For the people in my age bracket, video games had become ubiquitous during our youth. Our older brothers and sisters may have been the ones who purchased the consoles and games, but we grew up sitting in front of a television, plastic controller in hand.
Though many of my peers have moved past that piece of adolescent behavior, and onto more important matters, such as jobs and social relationships, there are still a few of us who prefer the interaction of NPCs over our meatspace brethren.
It is not nearly as bad as it sounds, but it can truly be a problem when one of us is attempting to start a business, reconnect with our past friends, or even just function as a decent member of society.
Every blogger out there has encountered the idea that content is king (or at least was at some point). Taking this idea to its extreme, we find that it becomes discouraging when the writer comes up with idea after idea, and none of them seem to be remotely epic in nature.
I certainly fall into this category. I get started working on a long list of posts to create, and eventually get to the point where I feel like no matter what I write about, it is not good enough.
Not having some way to organize and prioritize these ideas surely contributes to these discouraging thoughts that keep me from keeping up with the writing habit.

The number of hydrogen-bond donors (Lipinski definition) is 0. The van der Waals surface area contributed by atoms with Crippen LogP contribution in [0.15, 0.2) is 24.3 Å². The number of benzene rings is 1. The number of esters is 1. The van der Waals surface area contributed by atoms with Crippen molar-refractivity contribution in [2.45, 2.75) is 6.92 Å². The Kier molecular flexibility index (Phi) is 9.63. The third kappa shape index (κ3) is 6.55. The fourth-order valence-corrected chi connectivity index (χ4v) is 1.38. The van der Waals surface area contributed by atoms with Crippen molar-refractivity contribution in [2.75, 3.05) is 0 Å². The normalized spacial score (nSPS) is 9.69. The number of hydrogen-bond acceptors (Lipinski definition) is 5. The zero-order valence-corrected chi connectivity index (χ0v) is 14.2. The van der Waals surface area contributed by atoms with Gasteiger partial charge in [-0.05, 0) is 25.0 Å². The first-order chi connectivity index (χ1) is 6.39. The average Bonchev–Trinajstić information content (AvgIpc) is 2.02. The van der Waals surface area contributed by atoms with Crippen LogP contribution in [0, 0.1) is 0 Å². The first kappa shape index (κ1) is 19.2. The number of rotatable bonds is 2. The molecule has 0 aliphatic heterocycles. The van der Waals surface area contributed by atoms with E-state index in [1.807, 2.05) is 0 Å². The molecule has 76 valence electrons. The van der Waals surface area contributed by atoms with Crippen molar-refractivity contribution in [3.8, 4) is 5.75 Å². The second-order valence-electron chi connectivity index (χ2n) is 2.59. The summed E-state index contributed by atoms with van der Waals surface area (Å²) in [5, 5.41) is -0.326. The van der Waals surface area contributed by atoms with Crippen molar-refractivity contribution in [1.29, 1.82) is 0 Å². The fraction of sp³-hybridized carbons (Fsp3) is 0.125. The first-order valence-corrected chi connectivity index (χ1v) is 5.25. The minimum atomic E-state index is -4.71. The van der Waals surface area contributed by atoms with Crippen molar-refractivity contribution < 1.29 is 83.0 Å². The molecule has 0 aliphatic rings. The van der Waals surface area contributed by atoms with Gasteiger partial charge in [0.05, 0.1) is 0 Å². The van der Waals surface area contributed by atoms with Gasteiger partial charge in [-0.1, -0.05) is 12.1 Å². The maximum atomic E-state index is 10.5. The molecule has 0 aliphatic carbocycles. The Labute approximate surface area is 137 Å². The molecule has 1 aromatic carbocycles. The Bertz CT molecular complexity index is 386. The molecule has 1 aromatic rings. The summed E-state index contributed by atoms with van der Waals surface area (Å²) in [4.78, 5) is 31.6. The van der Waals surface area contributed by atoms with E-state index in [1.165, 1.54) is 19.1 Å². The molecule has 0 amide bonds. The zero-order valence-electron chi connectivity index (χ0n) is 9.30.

I have learned much about myself through introspective thought. My need to create a system to reign in the chaos around my life–and the subsequent failure of each system tried–has created a kind of numbing toward the inadequacies of all existing systems and their ability to suitably solve many of my problems.
Systems that implement a broad spectrum of principles to fit many individuals, I have learned, do not work when applied to my personal situation.
Ultimately, this is not a failure of those systems, but rather a failure of my self to accept a system that has worked for many other people.
If there is anything to be admired about modern man’s brain, it is its uncanny ability to create order from chaos.
We see this sort of behavior daily. Traffic lights, filesystems, smartphones, and (even more simply) our written and spoken language. While the evolutionary benefit may have passed its time, the concept of getting one’s life “in order” still sits at the forefront even into the 21st century.
Even in the world of knowledge workers, we tend to put systems in place which make us assume that everything is optimized.
I believe that simply attempting to create order out of the chaos of modern life leads me further down the path to chaos.
I have been through more than my fair share of productivity and organizational systems throughout my school and adult years. Each one promises a new level of understanding and claims to provide an easier way to organize the “stuff” in your life so that you can get to work with minimal hassle.
Though many people can easily choose one method and get that to stick, I have a harder time grafting the newfound habits and knowledge into my day-to-day life, thereby defeating any and all benefit that I would have seen if I was able to give it my all.
There is no one thing in my personality and style that prevents me from achieving to my potential, but rather a group of many different traits that work together to topple any attempt at making a change for the better.
My problem with many systems is that they are not my system.